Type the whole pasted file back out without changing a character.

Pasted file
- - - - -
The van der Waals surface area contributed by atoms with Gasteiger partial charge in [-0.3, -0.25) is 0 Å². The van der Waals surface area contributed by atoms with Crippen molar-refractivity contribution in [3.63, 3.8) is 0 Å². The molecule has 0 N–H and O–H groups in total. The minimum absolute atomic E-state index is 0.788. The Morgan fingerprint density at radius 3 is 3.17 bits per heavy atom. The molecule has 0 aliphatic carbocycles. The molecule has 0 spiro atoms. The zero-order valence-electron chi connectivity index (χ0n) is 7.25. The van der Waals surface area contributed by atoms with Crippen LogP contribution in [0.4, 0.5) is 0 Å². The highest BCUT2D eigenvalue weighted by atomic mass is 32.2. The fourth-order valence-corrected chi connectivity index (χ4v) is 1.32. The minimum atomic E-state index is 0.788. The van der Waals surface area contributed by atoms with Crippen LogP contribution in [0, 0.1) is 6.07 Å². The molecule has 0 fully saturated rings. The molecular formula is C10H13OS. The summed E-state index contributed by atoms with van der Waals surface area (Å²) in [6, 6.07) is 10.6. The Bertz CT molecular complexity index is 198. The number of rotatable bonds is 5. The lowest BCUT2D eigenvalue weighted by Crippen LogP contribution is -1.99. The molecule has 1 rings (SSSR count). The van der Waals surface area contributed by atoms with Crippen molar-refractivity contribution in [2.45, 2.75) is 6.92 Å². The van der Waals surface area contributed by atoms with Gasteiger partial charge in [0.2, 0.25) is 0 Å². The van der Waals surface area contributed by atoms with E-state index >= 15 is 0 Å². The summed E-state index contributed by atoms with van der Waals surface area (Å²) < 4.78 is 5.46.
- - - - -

The van der Waals surface area contributed by atoms with Gasteiger partial charge in [-0.3, -0.25) is 0 Å². The van der Waals surface area contributed by atoms with Crippen molar-refractivity contribution in [3.63, 3.8) is 0 Å². The molecule has 0 N–H and O–H groups in total. The minimum absolute atomic E-state index is 0.788. The Morgan fingerprint density at radius 3 is 3.17 bits per heavy atom. The molecule has 0 aliphatic carbocycles. The molecule has 0 spiro atoms. The zero-order valence-electron chi connectivity index (χ0n) is 7.25. The van der Waals surface area contributed by atoms with Crippen LogP contribution in [0.4, 0.5) is 0 Å². The highest BCUT2D eigenvalue weighted by atomic mass is 32.2. The fourth-order valence-corrected chi connectivity index (χ4v) is 1.32. The minimum atomic E-state index is 0.788. The van der Waals surface area contributed by atoms with Crippen LogP contribution in [0, 0.1) is 6.07 Å². The molecule has 0 fully saturated rings. The molecular formula is C10H13OS. The summed E-state index contributed by atoms with van der Waals surface area (Å²) in [6, 6.07) is 10.6. The Bertz CT molecular complexity index is 198. The number of rotatable bonds is 5. The lowest BCUT2D eigenvalue weighted by Crippen LogP contribution is -1.99. The molecule has 1 rings (SSSR count). The van der Waals surface area contributed by atoms with Crippen molar-refractivity contribution in [2.45, 2.75) is 6.92 Å². The van der Waals surface area contributed by atoms with Gasteiger partial charge in [0.2, 0.25) is 0 Å². The van der Waals surface area contributed by atoms with E-state index >= 15 is 0 Å². The summed E-state index contributed by atoms with van der Waals surface area (Å²) < 4.78 is 5.46.